Overactive bladder, urinary incontinence, and UTIs

3 min read
How are urinary incontinence, overactive bladder, and UTIs different?
Can Kegel exercises help with UTIs? Does urinary incontinence lead to UTIs? Learn more about how these issues are connected but distinct.  


Although OAB, urinary incontinence and urinary tract infections (UTIs) can share some symptoms, the issues themselves are fairly distinct.

What is urinary incontinence?

Urinary incontinence, also known as involuntary urination, is any leakage of urine. Many women also experience incontinence after giving birth, and many men often experience it for several months following prostate surgery.

Often times, urinary incontinence indicates a different underlying medical condition. For instance, it’s very common for incontinence to be a symptom of both overactive bladder and urinary tract infections.

What is overactive bladder?

Overactive bladder (often called OAB) condition in which the bladder can no longer hold urine normally. If you have an overactive bladder, you might often feel a sudden urge to urinate or experience accidents or leakage — also known as urinary incontinence.

OAB happens when the muscles that control bladder function start to act involuntarily. You may experience OAB if you drink alcohol and caffeine in large quantities. Serious health conditions can also lead to OAB, such as a stroke or nervous system problems, like multiple sclerosis (MS) or Parkinson’s disease. Diabetes and kidney disease can also lead to OAB. In men, an enlarged prostate often results in OAB.

What is a UTI?

A urinary tract infection (also called a UTI for short) is initially caused by the bladder becoming irritated or inflamed. This bladder inflammation occurs when the healthy bugs in the bladder can’t control the overgrowth of the unhealthy bugs normally in the bladder. This imbalance of unhealthy to healthy bugs in the bladder leads to a UTI. If the infection becomes severe enough, the infection can travel from the bladder to the kidneys and cause a kidney infection.  

A UTI will often come with these symptoms:

  • A strong urine odor
  • A feeling that you have to urinate often but only produce a small amount of urine
  • The urgency to urinate and not being able to effectively hold the bladder - also known as urinary incontinence
  • Change in urine color. For example, the urine looks cloudy or has a tinge of blood.
  • Pain with urination
  • Feeling under the weather with possibly having a fever, chills, or body aches
  • Having pain in the lower back, the center of the pelvis and the area around the pubic bone
  • In older adults, a UTI may not have any of the symptoms listed above but instead be accompanied by a general sense of delirium, disorientation, irritability, and other behavioral changes.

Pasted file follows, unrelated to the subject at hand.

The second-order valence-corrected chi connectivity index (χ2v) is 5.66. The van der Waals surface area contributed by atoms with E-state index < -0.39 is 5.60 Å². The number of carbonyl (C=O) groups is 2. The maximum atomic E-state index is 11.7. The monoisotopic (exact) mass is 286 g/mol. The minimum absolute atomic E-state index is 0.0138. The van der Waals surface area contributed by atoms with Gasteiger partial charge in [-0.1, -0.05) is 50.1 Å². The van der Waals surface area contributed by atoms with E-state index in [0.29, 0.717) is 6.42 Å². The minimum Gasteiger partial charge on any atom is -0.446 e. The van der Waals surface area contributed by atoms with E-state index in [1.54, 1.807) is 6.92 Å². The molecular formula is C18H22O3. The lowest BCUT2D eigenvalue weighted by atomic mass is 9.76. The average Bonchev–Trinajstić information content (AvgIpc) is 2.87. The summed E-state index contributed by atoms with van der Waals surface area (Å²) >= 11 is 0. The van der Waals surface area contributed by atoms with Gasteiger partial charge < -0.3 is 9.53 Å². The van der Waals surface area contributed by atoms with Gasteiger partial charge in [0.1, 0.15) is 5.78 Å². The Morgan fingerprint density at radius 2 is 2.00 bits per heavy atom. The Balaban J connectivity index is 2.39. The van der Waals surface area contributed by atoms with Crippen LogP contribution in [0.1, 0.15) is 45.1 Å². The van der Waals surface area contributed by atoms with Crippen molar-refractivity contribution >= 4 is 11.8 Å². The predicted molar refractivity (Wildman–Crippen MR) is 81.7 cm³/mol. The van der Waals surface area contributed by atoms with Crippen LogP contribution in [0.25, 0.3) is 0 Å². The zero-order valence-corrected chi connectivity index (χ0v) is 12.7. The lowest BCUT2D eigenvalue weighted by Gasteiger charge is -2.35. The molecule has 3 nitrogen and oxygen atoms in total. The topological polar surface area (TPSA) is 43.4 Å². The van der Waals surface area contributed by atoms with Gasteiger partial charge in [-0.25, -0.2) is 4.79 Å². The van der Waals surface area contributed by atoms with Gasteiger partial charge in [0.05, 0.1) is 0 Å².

If urinary incontinence correlated with recurrent UTIs, can Kegel exercises help prevent UTIs?

Studies do show that women who experience UTIs more frequently will experience incontinence more frequently, both while during the periods that they have an active UTI and the periods that they do not. That said, the research does not clearly indicate that the urinary incontinence is causing the UTI recurrence, versus the other way around.

While we can’t say for sure that Kegel exercises will reduce your UTI incidence, these exercises will certainly come with other benefits. Kegel exercises strengthen the muscles surrounding your bladder over time, which can dramatically decrease incontinence symptoms. According to Everyday Health, a review of studies from New Zealand found that women who regularly practiced Kegels were up to 17 times more likely to be cured of incontinence symptoms than women who did not.

How do you get started with Kegel exercises?

According to the Mayo Clinic, there are a few key steps to getting started with Kegel exercises:

  • Identify your pelvic floor muscles. Experiment with stopping urination in midstream. If you succeed, you've got the right muscles.
  • Practice and perfect your technique. Tighten your pelvic floor muscles, hold the contraction for five seconds, and then relax for five seconds. Try it four or five times in a row. Eventually, aim to contract the muscles for 10 seconds at a time, relaxing them for 10 seconds between contractions.
  • Stay focused on isolating your pelvic floor muscles. Be careful to tighten only your pelvic floor muscles. Be careful not to flex the muscles in your abdomen, thighs or buttocks. Breathe freely throughout the exercises instead of holding your breath.
  • Repeat three times a day. Aim for at least three sets of 10 repetitions a day.

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